Emerger patterns are the forgotten child of the wet fly family. Emerger flies are extremely productive, but timing their productivity can be a challenge. These are most useful right before a hatch. They’ll sit a few inches below the surface and imitate a fly that’s entering the adult stage.
As soon as fish start looking towards the surface of the water, it’s time to start throwing an emerger pattern. You can fish these 3o minutes to an hour before the hatch and land plenty of fish. Once the fish start fully breaking the surface, it’s time to put them away and throw the dries.
Why Do Trout Love Wet Flies?
Trout love wet flies because they do about 80 percent of their feeding under the surface. Larger prey often lives under the surface as well. Since the fish are looking down and around the majority of the time, you can’t go wrong throwing any sort of wet fly.
10 Best Wet Flies For Trout
An anglers choice of fly often depends on where they are fishing and the type of water. There are, however, a few wet flies that have proven to work in almost any situation you find yourself. Make sure you visit some local fly shops before you visit a body of water to make sure you’re fully prepared for the excursion.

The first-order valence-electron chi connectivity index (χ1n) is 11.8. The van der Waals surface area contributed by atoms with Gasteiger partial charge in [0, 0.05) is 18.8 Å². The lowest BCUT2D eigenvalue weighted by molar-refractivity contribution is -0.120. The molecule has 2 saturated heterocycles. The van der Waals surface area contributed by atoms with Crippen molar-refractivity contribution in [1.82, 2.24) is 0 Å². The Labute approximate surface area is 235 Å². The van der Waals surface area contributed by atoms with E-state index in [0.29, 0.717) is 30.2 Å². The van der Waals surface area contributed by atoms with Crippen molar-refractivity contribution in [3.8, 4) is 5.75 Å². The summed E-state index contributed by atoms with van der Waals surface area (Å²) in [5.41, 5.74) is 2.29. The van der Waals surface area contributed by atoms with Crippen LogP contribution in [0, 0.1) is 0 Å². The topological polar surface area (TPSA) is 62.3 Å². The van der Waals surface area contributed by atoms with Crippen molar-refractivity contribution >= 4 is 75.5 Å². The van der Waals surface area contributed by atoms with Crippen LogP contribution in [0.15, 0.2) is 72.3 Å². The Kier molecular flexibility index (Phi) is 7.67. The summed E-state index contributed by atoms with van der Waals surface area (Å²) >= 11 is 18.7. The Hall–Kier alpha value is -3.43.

Wooly Buggers have been around for decades and are lethal for trout. These range anywhere from size 4 to 8. You can swing these flies, dead drift them and they’ll work in all bodies of water. They can imitate everything from bait fish to crayfish! The versatility is key.
The Pheasant Tail Nymph is a wonderful pattern to use in any sort of tailwater that you fish. These nymphs are a versatile option that can also imitate a variety of insects. However, if there is a may fly hatch on that body of water, this is one of the best nymph options available!
The Clouser Minnow doesn’t need much explaining. You can find a variety of imitations of this pattern depending on where in the world you’re fishing. Make sure you use this pattern with the dumbbell eyes. These are the most tempting aspects for the fish!
The Bunny Leech is a great pattern to use if you’re fishing a lake or pond for trout. Leeches thrive in still water and trout love to feast on them if they have the opportunity. This fly has a bit more material than the bugger so there’s some more activity with these below the surface.
The San Juan is a staple within the trout fishing industry. This simple pattern is killer in almost any type of body of water. Don’t overcomplicate things! Worms have always worked and don’t expect that to ever change. Never leave your house without a few of these patterns.
The Zebra Midge is another must have for any fly angler. These patterns work great if you focus on the middle of the water column. Since they’re a smaller pattern, they don’t often sit on the bottom of the river. They often float around in a more free flowing way.